Hibernate Tips: How To Map an Entity to a Query

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Hibernate Tips is a series of posts in which I describe a quick and easy solution for common Hibernate questions. If you have a question for a future Hibernate Tip, please post a comment below.


Does Hibernate allow me to map an entity to a query instead of a database table? If yes, how can I do that?


Yes, Hibernate can map a read-only entity to an SQL query. But before we dive into the mapping, let’s first discuss if you should use it.

When should you use this mapping

Instead of mapping an entity to an SQL query, you could also:

  1. Execute a query and map the result to a DTO.
  2. Create a database view and map it to an entity.

Depending on your use case, both options offer certain benefits.

As I have shown in a previous article, DTO projections are faster than entity mappings, but they don’t support any managed associations to other entities. So, if you can execute additional queries to retrieve the required information, a query with a DTO projection is the better choice.

If you want to implement write operations, then a database view might be a better choice. You can easily map a view to an entity. Depending on your RDBMS and the query that defines the view, you can then use that entity to implement your write operations.

To sum it up, you should only map an entity to an SQL query, if you need to implement a read-only use case that forces you to traverse managed associations to other entities.

How to implement the mapping

You can use Hibernate’s @Subselect annotation to map an entity to an SQL query. In the following code snippet, I use this annotation to select the id, the title and the number of reviews of a Book and map them to the BookSummary entity.

Before you use this mapping, you need to be aware of two side effects:

  1. You can’t use this entity to perform any write operations. Hibernate would try to execute the operation on the SQL statement provided by the @Subselect annotation. You should, therefore, annotate the entity with @Immutable, use the field-based access strategy and omit all setter methods.
  2. Hibernate doesn’t know which database tables are used by the SQL statement configured in the @Subselect annotation. You can provide this information by annotating the entity with @Synchronize. That enables Hibernate to flush pending state transitions on the Book and Review entities before selecting a BookSummary entity.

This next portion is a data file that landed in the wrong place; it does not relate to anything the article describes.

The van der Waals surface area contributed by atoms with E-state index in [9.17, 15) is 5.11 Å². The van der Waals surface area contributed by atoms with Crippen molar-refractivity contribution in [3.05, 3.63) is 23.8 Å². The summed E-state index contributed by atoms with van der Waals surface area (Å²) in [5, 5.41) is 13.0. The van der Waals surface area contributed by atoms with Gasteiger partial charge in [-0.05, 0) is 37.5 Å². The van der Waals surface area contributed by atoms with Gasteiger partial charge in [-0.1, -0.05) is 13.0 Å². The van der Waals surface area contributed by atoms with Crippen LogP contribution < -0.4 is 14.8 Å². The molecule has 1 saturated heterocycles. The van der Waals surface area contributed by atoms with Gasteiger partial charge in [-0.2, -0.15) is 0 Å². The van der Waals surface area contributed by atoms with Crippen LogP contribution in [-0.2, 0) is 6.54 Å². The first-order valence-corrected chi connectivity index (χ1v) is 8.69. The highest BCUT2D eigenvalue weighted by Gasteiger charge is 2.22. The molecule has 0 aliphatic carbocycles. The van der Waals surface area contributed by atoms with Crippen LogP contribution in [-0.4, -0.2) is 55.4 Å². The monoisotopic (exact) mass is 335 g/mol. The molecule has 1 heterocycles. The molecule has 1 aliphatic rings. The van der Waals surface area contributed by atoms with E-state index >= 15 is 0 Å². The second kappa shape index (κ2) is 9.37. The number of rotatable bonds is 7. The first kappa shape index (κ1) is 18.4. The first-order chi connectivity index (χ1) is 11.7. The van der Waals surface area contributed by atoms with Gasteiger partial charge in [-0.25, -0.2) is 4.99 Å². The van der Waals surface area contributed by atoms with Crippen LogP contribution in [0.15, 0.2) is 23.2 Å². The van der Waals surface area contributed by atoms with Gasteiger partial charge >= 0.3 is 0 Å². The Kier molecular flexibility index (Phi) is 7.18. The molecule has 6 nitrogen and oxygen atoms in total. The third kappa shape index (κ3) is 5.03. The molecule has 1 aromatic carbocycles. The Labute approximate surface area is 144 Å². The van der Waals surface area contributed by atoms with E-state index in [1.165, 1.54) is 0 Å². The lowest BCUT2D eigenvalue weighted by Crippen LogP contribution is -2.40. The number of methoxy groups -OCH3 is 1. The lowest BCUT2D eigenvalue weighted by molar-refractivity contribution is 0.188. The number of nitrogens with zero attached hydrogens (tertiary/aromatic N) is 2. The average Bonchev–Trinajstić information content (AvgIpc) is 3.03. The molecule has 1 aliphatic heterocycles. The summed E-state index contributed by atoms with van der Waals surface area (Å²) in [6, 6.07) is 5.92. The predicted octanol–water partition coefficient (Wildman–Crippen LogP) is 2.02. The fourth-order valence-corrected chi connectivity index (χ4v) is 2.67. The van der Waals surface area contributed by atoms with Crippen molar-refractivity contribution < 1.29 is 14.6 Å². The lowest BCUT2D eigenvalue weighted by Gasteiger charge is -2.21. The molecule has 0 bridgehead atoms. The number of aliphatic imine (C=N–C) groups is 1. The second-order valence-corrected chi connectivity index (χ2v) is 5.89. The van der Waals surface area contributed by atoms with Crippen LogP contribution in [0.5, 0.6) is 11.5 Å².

"SELECT b.id, b.title, count(r) as numreviews "
	+ "FROM Book b LEFT JOIN Review r ON b.id = r.book_id "
	+ "GROUP BY b.id, b.title")
@Synchronize({"book", "review"})
public class BookSummary {

	private Long id;

	private String title;

	private int numReviews;

	@OneToMany(mappedBy = "book")
	private Set<Review> reviews;

	public String getTitle() {
		return title;

	public int getNumReviews() {
		return numReviews;

	public Set<Review> getReviews() {
		return reviews;

	public Long getId() {
		return id;

As you can see in the following log statements, instead of a database table name Hibernate now uses the provided SQL statement as a subselect in the FROM clause.

07:50:43,136 DEBUG [org.hibernate.SQL] - 
        booksummar0_.id as id1_0_0_,
        booksummar0_.numReviews as numRevie2_0_0_,
        booksummar0_.title as title3_0_0_ 
        ( SELECT
            count(r) as numreviews 
            Book b 
        LEFT JOIN
            Review r 
                ON b.id = r.book_id 
        GROUP BY
            b.title ) booksummar0_ 

Learn more:

If you want to learn more about handling and mapping of query results, you might enjoy reading the following articles:

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